Leukemia drugs may stop deadly Ebola virus, US researchers say

A chicken stands with a piglet at a small family farm outside the quarantined commercial pig farm infected with Ebola-Reston virus in Pandi town north of Manila on January 8, 2009.

Some cancer drugs may also help stop the rare but deadly Ebola virus, which in up to 90 percent of cases causes a sufferer to bleed to death.

US researchers a pair of well-known drugs used to treat leukemia — known as nolitinib and imatinib — appear to have had success in stopping the virus from replicating in human cells, News24.com reported.

The drugs — nilotinib or imatinib, sold by Novartis as Tasigna and Gleevec — topped the release of viral particles from infected cells in lab dishes, researchers from the U.S. National Institute of Allergy and Infectious Diseases wrote in the journal Science Translational Medicine, according to Bloomberg.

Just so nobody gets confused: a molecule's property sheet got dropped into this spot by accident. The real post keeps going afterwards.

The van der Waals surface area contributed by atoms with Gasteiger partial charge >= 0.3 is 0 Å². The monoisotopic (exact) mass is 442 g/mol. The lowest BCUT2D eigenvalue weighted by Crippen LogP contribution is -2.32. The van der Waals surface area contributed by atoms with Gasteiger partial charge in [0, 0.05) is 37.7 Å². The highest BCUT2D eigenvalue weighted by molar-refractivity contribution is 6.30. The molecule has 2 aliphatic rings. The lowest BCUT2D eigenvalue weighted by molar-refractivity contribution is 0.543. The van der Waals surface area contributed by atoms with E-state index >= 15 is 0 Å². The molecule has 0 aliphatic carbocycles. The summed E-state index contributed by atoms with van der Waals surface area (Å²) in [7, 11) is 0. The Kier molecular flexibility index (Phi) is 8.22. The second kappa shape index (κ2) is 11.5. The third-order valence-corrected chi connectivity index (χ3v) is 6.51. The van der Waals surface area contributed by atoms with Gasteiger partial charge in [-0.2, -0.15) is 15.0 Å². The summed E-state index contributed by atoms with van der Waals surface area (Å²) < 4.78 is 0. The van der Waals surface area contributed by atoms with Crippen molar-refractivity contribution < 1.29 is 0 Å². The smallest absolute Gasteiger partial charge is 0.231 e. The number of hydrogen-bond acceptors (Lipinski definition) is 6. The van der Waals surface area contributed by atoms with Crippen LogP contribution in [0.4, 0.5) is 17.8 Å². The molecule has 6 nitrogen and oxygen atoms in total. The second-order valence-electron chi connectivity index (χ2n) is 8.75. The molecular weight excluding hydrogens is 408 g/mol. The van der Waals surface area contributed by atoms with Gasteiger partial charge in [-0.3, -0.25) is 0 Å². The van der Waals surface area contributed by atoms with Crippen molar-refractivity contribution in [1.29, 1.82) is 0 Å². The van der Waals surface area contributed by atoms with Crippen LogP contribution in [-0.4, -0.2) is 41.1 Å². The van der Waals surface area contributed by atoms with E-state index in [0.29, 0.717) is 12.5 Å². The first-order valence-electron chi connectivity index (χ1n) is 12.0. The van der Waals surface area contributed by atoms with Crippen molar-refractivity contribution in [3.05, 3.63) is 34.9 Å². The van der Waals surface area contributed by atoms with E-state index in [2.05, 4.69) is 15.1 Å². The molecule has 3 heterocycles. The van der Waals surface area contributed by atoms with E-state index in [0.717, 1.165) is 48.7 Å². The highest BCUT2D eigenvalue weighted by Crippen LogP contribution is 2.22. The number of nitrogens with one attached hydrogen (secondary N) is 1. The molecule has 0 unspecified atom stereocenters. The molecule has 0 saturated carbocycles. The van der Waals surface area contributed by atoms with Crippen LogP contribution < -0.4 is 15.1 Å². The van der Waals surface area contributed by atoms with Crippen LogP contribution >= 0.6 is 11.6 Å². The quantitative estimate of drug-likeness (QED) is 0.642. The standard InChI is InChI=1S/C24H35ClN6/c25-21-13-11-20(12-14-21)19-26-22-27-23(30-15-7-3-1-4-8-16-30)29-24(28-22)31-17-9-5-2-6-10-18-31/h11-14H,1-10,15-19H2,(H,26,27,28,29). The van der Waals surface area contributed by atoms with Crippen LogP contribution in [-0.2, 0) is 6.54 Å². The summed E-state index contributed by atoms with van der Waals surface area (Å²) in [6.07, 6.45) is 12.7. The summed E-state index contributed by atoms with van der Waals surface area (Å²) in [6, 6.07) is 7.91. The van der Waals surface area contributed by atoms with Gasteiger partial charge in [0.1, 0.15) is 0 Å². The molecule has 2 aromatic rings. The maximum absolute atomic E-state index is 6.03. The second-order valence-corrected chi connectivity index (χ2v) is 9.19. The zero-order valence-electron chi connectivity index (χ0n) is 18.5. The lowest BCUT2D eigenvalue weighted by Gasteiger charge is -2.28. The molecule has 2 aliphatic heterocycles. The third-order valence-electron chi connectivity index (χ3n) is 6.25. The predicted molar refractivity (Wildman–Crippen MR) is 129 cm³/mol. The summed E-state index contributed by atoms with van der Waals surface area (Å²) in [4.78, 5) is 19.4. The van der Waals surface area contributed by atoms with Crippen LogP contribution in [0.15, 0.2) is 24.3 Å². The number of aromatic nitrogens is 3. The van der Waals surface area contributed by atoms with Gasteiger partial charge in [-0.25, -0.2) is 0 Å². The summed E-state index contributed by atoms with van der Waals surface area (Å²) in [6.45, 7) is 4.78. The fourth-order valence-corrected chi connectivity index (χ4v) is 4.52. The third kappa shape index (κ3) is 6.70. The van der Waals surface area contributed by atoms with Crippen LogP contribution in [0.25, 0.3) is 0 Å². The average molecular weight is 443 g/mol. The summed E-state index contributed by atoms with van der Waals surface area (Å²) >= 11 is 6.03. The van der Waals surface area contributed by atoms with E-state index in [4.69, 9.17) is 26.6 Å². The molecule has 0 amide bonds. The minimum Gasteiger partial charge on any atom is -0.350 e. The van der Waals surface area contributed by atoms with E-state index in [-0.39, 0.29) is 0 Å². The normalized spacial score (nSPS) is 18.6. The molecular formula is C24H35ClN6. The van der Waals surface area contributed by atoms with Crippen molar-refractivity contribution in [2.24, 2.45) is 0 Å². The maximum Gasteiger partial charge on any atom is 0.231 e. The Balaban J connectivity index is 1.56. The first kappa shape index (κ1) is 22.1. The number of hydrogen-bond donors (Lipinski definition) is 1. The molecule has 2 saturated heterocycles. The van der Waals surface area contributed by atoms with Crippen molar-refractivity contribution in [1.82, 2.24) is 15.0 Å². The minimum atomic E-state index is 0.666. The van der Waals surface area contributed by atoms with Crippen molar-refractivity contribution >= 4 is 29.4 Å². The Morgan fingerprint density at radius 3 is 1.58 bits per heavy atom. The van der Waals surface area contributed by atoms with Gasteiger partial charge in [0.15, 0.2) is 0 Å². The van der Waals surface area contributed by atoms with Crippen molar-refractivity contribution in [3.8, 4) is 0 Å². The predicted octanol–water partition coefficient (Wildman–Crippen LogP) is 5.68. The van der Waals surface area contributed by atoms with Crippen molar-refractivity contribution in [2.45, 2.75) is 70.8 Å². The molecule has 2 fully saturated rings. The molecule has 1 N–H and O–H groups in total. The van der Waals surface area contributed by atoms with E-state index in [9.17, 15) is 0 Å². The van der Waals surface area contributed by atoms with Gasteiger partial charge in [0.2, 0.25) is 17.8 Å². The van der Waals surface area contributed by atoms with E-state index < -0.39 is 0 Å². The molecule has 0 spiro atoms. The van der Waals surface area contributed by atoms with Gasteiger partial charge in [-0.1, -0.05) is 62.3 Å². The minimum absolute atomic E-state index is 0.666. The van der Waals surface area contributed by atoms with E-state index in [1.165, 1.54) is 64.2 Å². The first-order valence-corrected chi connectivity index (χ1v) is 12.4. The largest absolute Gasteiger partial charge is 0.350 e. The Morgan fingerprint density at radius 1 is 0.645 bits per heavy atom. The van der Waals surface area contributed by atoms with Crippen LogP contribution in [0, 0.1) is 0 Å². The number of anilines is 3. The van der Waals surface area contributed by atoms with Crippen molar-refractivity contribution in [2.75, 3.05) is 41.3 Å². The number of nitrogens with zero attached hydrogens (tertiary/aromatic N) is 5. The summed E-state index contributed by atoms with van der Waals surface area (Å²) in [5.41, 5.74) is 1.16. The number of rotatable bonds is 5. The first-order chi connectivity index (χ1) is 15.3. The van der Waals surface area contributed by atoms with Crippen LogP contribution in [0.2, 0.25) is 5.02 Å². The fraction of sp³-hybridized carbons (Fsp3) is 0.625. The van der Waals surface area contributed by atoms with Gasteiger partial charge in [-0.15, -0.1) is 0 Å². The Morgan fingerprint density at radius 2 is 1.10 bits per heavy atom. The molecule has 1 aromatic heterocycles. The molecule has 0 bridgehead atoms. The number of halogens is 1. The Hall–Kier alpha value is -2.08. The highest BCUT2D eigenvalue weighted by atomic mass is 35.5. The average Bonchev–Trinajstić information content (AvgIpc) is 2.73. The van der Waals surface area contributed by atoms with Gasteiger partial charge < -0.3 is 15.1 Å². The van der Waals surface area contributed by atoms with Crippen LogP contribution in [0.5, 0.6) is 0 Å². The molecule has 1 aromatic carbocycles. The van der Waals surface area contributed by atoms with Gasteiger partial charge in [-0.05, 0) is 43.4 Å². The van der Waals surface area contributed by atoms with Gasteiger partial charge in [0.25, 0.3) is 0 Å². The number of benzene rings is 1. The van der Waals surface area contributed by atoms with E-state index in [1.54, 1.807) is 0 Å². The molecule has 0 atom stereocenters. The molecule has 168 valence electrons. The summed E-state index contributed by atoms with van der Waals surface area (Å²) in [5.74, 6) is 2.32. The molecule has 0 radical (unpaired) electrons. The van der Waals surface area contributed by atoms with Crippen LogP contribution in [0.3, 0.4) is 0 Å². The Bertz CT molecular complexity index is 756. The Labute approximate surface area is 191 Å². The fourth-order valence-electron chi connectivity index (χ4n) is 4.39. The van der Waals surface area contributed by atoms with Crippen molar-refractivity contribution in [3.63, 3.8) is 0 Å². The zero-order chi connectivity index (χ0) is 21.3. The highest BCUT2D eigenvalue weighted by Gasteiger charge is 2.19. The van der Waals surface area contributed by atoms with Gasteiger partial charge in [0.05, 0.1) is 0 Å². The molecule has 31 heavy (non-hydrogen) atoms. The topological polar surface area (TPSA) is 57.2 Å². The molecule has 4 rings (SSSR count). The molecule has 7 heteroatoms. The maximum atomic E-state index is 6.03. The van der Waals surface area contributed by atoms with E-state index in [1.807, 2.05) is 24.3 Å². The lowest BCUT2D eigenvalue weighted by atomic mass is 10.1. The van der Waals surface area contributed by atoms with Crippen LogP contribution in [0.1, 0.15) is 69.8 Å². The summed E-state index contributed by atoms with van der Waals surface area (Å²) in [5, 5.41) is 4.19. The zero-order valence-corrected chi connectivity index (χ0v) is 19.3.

The same result in a person might prevent Ebola from spreading in the body and give the immune system time to control it, the researchers led by Mayra Garcia wrote. 

According to NPR, the Ebola virus needs the help of cells it invades to reproduce, and Gleevec and Tasigna "tweak a human protein that new copies of the virus use to leave their host cells so they can infect others."

In other words, the researchers think the drugs "could turn off a transport protein and could keep new viruses bottled up inside cells."

"Our results suggest that short-term administration of nilotinib or imatinib may be useful in treating Ebola virus infections," the researchers wrote.

Ebola, which emerged in Africa in the 1970s — and is believed to live in several species of fruit bat — is considered a potential weapon for bioterrorists because, News24 wrote, "it is so highly contagious, so lethal and has no standard treatment."

News24 cited the UN's World Health Organisation as reporting about 1,850 cases of Ebola occurring since 1976, with about 1,200 deaths resulting.